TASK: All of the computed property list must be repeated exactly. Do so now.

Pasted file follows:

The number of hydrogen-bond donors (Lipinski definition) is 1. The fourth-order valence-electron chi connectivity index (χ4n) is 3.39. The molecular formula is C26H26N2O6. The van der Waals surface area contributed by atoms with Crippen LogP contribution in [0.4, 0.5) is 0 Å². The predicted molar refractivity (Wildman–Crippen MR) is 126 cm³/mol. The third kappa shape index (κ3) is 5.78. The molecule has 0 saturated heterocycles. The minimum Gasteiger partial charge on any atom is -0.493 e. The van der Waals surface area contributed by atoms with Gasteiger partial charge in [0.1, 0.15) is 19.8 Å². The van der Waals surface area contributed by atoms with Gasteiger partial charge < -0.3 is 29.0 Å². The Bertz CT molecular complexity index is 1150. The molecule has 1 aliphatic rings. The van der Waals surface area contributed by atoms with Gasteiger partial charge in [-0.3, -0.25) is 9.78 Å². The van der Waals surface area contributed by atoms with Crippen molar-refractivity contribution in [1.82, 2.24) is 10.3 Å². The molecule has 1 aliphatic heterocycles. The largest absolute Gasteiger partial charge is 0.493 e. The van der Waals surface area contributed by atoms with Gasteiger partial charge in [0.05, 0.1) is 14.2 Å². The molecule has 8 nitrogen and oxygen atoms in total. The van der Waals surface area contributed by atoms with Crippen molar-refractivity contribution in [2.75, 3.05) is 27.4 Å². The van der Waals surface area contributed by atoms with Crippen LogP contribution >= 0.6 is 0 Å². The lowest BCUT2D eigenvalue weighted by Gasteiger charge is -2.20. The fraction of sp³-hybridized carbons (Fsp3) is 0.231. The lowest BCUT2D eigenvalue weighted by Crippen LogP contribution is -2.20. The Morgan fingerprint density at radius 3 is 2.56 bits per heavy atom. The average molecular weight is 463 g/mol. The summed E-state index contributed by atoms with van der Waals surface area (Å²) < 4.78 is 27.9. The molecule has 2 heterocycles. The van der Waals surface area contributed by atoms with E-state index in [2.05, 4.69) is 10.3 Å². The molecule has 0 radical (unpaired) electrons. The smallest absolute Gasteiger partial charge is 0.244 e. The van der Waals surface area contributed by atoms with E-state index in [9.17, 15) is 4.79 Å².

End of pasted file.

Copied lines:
The number of hydrogen-bond donors (Lipinski definition) is 1. The fourth-order valence-electron chi connectivity index (χ4n) is 3.39. The molecular formula is C26H26N2O6. The van der Waals surface area contributed by atoms with Crippen LogP contribution in [0.4, 0.5) is 0 Å². The predicted molar refractivity (Wildman–Crippen MR) is 126 cm³/mol. The third kappa shape index (κ3) is 5.78. The molecule has 0 saturated heterocycles. The minimum Gasteiger partial charge on any atom is -0.493 e. The van der Waals surface area contributed by atoms with Gasteiger partial charge in [0.1, 0.15) is 19.8 Å². The van der Waals surface area contributed by atoms with Gasteiger partial charge < -0.3 is 29.0 Å². The Bertz CT molecular complexity index is 1150. The molecule has 1 aliphatic rings. The van der Waals surface area contributed by atoms with Gasteiger partial charge in [-0.3, -0.25) is 9.78 Å². The van der Waals surface area contributed by atoms with Crippen molar-refractivity contribution in [1.82, 2.24) is 10.3 Å². The molecule has 1 aliphatic heterocycles. The largest absolute Gasteiger partial charge is 0.493 e. The van der Waals surface area contributed by atoms with Gasteiger partial charge in [0.05, 0.1) is 14.2 Å². The molecule has 8 nitrogen and oxygen atoms in total. The van der Waals surface area contributed by atoms with Crippen molar-refractivity contribution in [2.75, 3.05) is 27.4 Å². The van der Waals surface area contributed by atoms with Crippen LogP contribution >= 0.6 is 0 Å². The lowest BCUT2D eigenvalue weighted by Gasteiger charge is -2.20. The fraction of sp³-hybridized carbons (Fsp3) is 0.231. The lowest BCUT2D eigenvalue weighted by Crippen LogP contribution is -2.20. The Morgan fingerprint density at radius 3 is 2.56 bits per heavy atom. The average molecular weight is 463 g/mol. The summed E-state index contributed by atoms with van der Waals surface area (Å²) < 4.78 is 27.9. The molecule has 2 heterocycles. The van der Waals surface area contributed by atoms with E-state index in [2.05, 4.69) is 10.3 Å². The molecule has 0 radical (unpaired) electrons. The smallest absolute Gasteiger partial charge is 0.244 e. The van der Waals surface area contributed by atoms with E-state index in [9.17, 15) is 4.79 Å².